Transparency News 5/24/19



May 24, 2019


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state & local news stories


"Those exemptions are discretionary meaning they don't have to use them.” -- Megan Rhyne, VCOG

Earlier this month an inmate walked away putting a community on high alert and the Virginia Department Of Corrections isn't talking. Inmate Jason Day was on the run for two days in Nottoway County.  8News wanted to know how Day was able to just step away from a worksite and what's being done to assure the public it doesn't happen again. But the Department Of Corrections won't release the records. 8News filed a FOIA or Freedom Of Information Act request for a copy of the incident report. The Department of Corrections told us they have two pages of information still 8News' request was denied. DOC cited a section of law that allows the state agency to deny "all records of persons imprisoned.” Yet, Megan Rhyne who is a FOIA expert and the Executive Director of the Virginia Coalition for Open Government told 8News they don't have to invoke that. "Those exemptions are discretionary meaning they don't have to use them,” said Rhyne.

Lawmakers have pushed the Library of Virginia to speed up its process of cataloging emails from former governors. But the library says it’ll need more funding -- and help from artificial intelligence -- to tackle a backlog of over 25 million emails.  Roger Christman sometimes feels like he’s living in 2008. As the governor’s records archivist at the Library of Virginia, it’s Christman’s job to sift through emails from past governors to screen out personal information and the inevitable clutter. He’s currently still going through the emails of now-Sen. Tim Kaine, whose term as governor ended in 2010, getting to know the quirks and senses of humor of administration officials who left their posts over a decade ago. Christman has mastered the art of a quick scan, even if it the task feels like something out of The Office.  Artificial intelligence helped cut Christman’s workload, but he’s still got almost 25 million emails left from Kaine as well as their successors, Bob McDonnell and Terry McAuliffe. The slow pace has irked some lawmakers, who came close to passing a bill last year that would have required the library to process the emails within a year of receiving them.

A woman who stole nearly $22,000 while working in the King George Commissioner of the Revenue office was ordered Thursday to serve 18 months in prison. Rachel Lynn Jenkins, 35, of Rappahannock Academy in Caroline pleaded guilty in King George Circuit Court to four counts of embezzling public funds. As part of a plea agreement, she was sentenced to 20 years in prison with all but a year and a half suspended. In addition, a number of charges were dropped. The 18 months far exceeded the recommended state sentencing guidelines, which called only for probation. Commonwealth’s Attorney Keri Gusmann insisted that Jenkins do jail time because she “violated the public’s trust.”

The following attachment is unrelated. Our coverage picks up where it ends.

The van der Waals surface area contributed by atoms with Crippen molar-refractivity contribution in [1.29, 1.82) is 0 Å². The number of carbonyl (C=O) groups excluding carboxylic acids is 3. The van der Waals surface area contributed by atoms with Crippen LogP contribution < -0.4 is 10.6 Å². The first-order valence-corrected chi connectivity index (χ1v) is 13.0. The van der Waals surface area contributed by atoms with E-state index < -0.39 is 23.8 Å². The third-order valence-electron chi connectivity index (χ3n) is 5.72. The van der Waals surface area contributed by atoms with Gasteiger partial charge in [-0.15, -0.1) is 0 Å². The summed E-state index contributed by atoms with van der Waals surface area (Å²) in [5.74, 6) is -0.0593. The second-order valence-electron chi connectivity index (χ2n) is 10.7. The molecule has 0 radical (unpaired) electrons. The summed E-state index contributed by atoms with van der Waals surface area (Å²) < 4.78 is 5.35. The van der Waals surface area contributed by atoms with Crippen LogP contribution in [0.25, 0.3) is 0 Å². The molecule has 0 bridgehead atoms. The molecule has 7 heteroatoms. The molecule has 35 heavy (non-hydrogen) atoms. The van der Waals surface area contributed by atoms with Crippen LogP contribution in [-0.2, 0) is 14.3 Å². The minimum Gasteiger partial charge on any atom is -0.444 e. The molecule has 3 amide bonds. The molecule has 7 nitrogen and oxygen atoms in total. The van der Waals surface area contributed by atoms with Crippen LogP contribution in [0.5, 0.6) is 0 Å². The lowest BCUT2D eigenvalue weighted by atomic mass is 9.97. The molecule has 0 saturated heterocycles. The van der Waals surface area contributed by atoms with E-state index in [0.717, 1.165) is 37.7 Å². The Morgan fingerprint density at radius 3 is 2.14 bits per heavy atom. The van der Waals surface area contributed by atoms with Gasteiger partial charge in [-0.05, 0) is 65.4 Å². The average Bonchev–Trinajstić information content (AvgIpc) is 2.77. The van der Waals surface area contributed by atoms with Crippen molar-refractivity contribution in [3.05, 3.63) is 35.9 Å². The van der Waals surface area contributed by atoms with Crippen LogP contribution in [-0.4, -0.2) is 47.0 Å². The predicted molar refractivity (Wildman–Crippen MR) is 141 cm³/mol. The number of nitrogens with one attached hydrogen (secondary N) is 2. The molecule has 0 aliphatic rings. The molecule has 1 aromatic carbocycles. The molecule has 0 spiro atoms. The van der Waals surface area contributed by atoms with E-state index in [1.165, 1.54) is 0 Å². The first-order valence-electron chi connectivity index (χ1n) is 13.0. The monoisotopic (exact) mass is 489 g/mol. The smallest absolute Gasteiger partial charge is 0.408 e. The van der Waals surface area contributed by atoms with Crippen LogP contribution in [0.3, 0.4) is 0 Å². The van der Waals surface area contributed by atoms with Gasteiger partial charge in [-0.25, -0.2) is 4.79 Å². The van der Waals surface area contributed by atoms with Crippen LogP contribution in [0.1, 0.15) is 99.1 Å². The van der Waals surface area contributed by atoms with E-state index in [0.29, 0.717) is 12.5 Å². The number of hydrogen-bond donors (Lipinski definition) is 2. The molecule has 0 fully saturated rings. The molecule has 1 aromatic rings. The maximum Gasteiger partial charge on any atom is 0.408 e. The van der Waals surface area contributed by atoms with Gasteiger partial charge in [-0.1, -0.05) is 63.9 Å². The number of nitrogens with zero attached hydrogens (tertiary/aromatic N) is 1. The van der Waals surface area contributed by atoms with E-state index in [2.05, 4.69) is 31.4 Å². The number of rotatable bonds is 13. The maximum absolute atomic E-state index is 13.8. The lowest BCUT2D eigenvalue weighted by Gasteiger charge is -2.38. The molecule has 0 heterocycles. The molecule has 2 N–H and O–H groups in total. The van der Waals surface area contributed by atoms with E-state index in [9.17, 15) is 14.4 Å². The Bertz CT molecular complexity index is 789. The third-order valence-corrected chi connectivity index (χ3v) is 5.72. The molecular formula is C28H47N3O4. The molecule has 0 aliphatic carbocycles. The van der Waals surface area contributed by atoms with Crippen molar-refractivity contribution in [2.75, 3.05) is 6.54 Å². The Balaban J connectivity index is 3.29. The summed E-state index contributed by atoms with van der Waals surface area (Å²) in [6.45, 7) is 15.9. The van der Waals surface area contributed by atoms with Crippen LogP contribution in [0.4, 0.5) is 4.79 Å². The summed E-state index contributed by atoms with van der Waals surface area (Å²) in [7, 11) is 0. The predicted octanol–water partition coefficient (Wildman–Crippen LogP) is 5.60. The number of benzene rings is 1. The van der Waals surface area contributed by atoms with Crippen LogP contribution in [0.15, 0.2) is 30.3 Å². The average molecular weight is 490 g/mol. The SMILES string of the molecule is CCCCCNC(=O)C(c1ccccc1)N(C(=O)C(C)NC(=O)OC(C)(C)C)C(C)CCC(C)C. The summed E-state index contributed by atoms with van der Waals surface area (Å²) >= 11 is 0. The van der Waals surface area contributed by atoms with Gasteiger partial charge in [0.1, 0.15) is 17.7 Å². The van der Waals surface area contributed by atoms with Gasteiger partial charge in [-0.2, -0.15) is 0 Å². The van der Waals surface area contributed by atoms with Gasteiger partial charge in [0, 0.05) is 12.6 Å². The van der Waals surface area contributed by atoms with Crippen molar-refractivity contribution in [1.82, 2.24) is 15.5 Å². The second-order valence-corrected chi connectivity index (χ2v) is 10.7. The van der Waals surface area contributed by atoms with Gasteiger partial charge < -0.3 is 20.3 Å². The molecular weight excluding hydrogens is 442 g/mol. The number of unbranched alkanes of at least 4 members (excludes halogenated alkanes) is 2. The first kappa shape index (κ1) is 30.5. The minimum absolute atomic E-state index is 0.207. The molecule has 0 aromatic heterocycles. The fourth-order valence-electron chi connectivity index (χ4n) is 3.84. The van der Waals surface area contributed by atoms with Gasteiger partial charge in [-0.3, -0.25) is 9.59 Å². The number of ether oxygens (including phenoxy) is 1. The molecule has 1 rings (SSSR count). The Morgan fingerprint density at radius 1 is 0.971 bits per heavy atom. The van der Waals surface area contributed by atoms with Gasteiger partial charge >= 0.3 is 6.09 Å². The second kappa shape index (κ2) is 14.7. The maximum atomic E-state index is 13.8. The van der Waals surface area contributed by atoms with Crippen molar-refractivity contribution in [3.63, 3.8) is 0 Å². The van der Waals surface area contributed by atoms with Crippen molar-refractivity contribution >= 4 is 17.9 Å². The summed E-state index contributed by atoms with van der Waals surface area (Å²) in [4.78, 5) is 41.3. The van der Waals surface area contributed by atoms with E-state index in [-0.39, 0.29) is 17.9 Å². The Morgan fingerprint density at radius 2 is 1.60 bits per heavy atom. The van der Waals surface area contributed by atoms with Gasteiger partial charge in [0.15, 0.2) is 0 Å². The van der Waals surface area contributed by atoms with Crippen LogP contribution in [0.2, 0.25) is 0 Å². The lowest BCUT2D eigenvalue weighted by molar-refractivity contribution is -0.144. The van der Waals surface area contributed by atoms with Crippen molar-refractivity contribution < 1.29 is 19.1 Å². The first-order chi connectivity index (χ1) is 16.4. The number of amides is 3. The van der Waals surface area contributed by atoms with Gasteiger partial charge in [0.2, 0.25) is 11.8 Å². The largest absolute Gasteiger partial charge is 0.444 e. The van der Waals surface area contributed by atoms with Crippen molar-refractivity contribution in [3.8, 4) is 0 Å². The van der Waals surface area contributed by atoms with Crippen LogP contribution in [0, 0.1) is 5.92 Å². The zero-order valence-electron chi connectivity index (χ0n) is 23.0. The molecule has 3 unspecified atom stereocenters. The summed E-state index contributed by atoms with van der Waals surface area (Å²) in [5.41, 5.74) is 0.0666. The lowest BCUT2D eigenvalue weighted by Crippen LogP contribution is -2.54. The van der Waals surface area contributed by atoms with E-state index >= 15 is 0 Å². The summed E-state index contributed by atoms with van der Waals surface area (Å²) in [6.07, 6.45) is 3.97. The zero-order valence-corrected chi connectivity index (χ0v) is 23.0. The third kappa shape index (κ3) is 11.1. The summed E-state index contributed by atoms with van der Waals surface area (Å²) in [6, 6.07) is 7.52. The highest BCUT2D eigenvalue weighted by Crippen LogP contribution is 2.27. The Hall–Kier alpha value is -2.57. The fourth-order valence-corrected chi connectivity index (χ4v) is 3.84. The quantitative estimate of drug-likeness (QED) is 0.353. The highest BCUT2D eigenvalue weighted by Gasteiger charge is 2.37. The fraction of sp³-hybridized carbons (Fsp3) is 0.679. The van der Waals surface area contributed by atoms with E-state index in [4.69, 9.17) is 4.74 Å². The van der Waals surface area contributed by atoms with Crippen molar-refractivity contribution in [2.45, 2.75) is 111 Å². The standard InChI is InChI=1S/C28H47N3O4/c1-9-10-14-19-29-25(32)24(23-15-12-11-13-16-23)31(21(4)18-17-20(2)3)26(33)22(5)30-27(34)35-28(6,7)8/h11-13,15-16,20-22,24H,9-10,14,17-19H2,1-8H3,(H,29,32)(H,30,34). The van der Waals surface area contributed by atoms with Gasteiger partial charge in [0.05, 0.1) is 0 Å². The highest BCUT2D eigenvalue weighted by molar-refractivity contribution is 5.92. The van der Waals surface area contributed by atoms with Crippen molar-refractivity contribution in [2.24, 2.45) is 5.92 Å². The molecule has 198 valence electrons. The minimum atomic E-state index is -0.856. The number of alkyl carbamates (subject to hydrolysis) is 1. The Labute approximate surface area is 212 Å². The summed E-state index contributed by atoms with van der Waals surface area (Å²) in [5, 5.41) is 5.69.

The Free Lance-Star


stories of national interest

Interior Secretary David Bernhardt defended on Wednesday the agency’s policy allowing politically appointed officials to review and comment on public records requests that relate to them. Appearing before a Senate appropriations subcommittee to testify about his department’s budget, Bernhardt said the so-called “awareness review” policy was legal. “It’s a process that’s very long-standing in the department,” Bernhardt told the committee. “We definitely formalized it,” he said. “It’s completely legal.” An office within the National Park Service warned in a December memo that the policy was “preventing” it from meeting its legal deadlines under FOIA.
Roll Call

An Illinois judge Thursday ordered Jussie Smollett's criminal case file be unsealed. Smollett was accused of filing a false police report claiming he was the victim of a hate crime attack carried out by two men on a city street in January, but less than three weeks after being indicted on 16 felony counts, Chicago prosecutors dropped all charges against the actor. On the same day the charges were dismissed in late March, Smollett's defense team requested that the evidence and records in the case be immediately sealed, and the state did not object, according to court documents. Lawyers for media outlets argued that the sealing of the records "violates the public's right of access to court records and proceedings" and "the matter has been widely publicized and the defendant and his attorneys have appeared on national television discussing the case," Thursday's decision document said.
NBC News

President Donald Trump won’t release White House visitor logs, he refuses to hand over his tax returns, he made staffers sign non-disclosure agreements and he’s balking at congressional investigators. Yet during a Rose Garden speech on Wednesday, he again proclaimed himself “the most transparent president” in U.S. history, adding to the reporters gathered before him, “I think most of you would agree.” It may be true that Trump reveals more of his personal thoughts and emotions than any of his predecessors. But by most other measures of presidential transparency, including the congressional oversight at issue during his White House appearance Wednesday, Trump operates behind dark-tinted windows. Trump isn’t the first president to throw around transparency-related superlatives. Soon after winning the presidency, Barack Obama vowed to make his administration the most transparent in history. And he did take steps toward that goal, including through the first-ever release of White House visitor logs. But watchdog groups often complained that Obama was betraying that promise when he blocked access to records or his Justice Department prosecuted government leakers.


quote_2.jpg"Trump isn’t the first president to throw around transparency-related superlatives."